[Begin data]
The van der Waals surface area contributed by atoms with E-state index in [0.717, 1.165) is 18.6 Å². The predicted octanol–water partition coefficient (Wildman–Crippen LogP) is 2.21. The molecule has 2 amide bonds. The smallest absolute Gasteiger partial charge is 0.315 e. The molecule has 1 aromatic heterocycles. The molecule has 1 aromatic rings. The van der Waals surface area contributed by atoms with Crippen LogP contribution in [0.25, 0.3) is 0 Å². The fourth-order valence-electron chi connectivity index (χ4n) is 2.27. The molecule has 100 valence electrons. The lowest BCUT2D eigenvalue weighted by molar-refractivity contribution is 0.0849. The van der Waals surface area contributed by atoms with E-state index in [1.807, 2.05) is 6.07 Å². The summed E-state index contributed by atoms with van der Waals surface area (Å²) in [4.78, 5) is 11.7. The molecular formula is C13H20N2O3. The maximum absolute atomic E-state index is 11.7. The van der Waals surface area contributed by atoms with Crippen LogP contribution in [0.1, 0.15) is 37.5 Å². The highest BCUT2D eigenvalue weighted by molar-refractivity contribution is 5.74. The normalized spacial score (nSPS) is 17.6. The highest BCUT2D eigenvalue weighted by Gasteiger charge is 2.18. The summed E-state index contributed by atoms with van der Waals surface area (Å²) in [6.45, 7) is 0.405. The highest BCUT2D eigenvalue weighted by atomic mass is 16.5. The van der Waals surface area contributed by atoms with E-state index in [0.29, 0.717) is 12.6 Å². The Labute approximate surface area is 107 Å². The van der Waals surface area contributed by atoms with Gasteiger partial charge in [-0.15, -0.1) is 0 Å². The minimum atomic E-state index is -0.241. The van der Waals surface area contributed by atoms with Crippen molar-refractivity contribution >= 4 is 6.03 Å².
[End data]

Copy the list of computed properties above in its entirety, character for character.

The van der Waals surface area contributed by atoms with E-state index in [0.717, 1.165) is 18.6 Å². The predicted octanol–water partition coefficient (Wildman–Crippen LogP) is 2.21. The molecule has 2 amide bonds. The smallest absolute Gasteiger partial charge is 0.315 e. The molecule has 1 aromatic heterocycles. The molecule has 1 aromatic rings. The van der Waals surface area contributed by atoms with Crippen LogP contribution in [0.25, 0.3) is 0 Å². The fourth-order valence-electron chi connectivity index (χ4n) is 2.27. The molecule has 100 valence electrons. The lowest BCUT2D eigenvalue weighted by molar-refractivity contribution is 0.0849. The van der Waals surface area contributed by atoms with E-state index in [1.807, 2.05) is 6.07 Å². The summed E-state index contributed by atoms with van der Waals surface area (Å²) in [4.78, 5) is 11.7. The molecular formula is C13H20N2O3. The maximum absolute atomic E-state index is 11.7. The van der Waals surface area contributed by atoms with Crippen LogP contribution in [0.1, 0.15) is 37.5 Å². The highest BCUT2D eigenvalue weighted by molar-refractivity contribution is 5.74. The normalized spacial score (nSPS) is 17.6. The highest BCUT2D eigenvalue weighted by Gasteiger charge is 2.18. The summed E-state index contributed by atoms with van der Waals surface area (Å²) in [6.45, 7) is 0.405. The highest BCUT2D eigenvalue weighted by atomic mass is 16.5. The van der Waals surface area contributed by atoms with E-state index in [0.29, 0.717) is 12.6 Å². The Labute approximate surface area is 107 Å². The van der Waals surface area contributed by atoms with Gasteiger partial charge in [-0.15, -0.1) is 0 Å². The minimum atomic E-state index is -0.241. The van der Waals surface area contributed by atoms with Crippen molar-refractivity contribution >= 4 is 6.03 Å².